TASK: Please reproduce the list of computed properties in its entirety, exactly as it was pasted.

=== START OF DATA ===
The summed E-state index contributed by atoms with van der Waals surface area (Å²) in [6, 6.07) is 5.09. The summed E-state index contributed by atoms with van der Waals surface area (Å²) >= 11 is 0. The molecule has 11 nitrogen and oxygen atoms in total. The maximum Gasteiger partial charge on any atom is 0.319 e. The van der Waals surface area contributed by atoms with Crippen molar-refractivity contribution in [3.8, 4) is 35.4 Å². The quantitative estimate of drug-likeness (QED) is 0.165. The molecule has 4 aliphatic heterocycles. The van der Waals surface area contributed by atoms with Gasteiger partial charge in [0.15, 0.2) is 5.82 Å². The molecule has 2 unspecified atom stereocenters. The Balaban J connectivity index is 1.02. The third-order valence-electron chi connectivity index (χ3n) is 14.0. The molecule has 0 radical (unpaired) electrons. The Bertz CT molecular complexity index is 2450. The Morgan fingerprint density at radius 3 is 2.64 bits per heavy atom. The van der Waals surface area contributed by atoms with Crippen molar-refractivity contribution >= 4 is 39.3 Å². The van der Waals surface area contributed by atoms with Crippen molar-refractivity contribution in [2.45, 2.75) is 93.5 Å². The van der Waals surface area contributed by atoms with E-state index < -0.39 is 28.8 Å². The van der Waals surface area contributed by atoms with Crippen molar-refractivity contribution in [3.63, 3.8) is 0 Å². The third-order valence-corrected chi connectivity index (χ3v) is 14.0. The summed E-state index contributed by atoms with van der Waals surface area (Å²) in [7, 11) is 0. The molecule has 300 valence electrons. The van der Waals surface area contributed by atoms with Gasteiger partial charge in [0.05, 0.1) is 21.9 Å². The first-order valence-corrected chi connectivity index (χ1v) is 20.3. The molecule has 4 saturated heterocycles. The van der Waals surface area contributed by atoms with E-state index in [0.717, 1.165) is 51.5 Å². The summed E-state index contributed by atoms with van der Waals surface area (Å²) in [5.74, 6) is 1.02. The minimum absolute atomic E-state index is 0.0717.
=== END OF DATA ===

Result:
The summed E-state index contributed by atoms with van der Waals surface area (Å²) in [6, 6.07) is 5.09. The summed E-state index contributed by atoms with van der Waals surface area (Å²) >= 11 is 0. The molecule has 11 nitrogen and oxygen atoms in total. The maximum Gasteiger partial charge on any atom is 0.319 e. The van der Waals surface area contributed by atoms with Crippen molar-refractivity contribution in [3.8, 4) is 35.4 Å². The quantitative estimate of drug-likeness (QED) is 0.165. The molecule has 4 aliphatic heterocycles. The van der Waals surface area contributed by atoms with Gasteiger partial charge in [0.15, 0.2) is 5.82 Å². The molecule has 2 unspecified atom stereocenters. The Balaban J connectivity index is 1.02. The third-order valence-electron chi connectivity index (χ3n) is 14.0. The molecule has 0 radical (unpaired) electrons. The Bertz CT molecular complexity index is 2450. The Morgan fingerprint density at radius 3 is 2.64 bits per heavy atom. The van der Waals surface area contributed by atoms with Crippen molar-refractivity contribution >= 4 is 39.3 Å². The van der Waals surface area contributed by atoms with Crippen molar-refractivity contribution in [2.45, 2.75) is 93.5 Å². The van der Waals surface area contributed by atoms with E-state index < -0.39 is 28.8 Å². The van der Waals surface area contributed by atoms with Crippen molar-refractivity contribution in [3.63, 3.8) is 0 Å². The third-order valence-corrected chi connectivity index (χ3v) is 14.0. The summed E-state index contributed by atoms with van der Waals surface area (Å²) in [7, 11) is 0. The molecule has 300 valence electrons. The van der Waals surface area contributed by atoms with Gasteiger partial charge in [0.05, 0.1) is 21.9 Å². The first-order valence-corrected chi connectivity index (χ1v) is 20.3. The molecule has 4 saturated heterocycles. The van der Waals surface area contributed by atoms with E-state index in [0.717, 1.165) is 51.5 Å². The summed E-state index contributed by atoms with van der Waals surface area (Å²) in [5.74, 6) is 1.02. The minimum absolute atomic E-state index is 0.0717.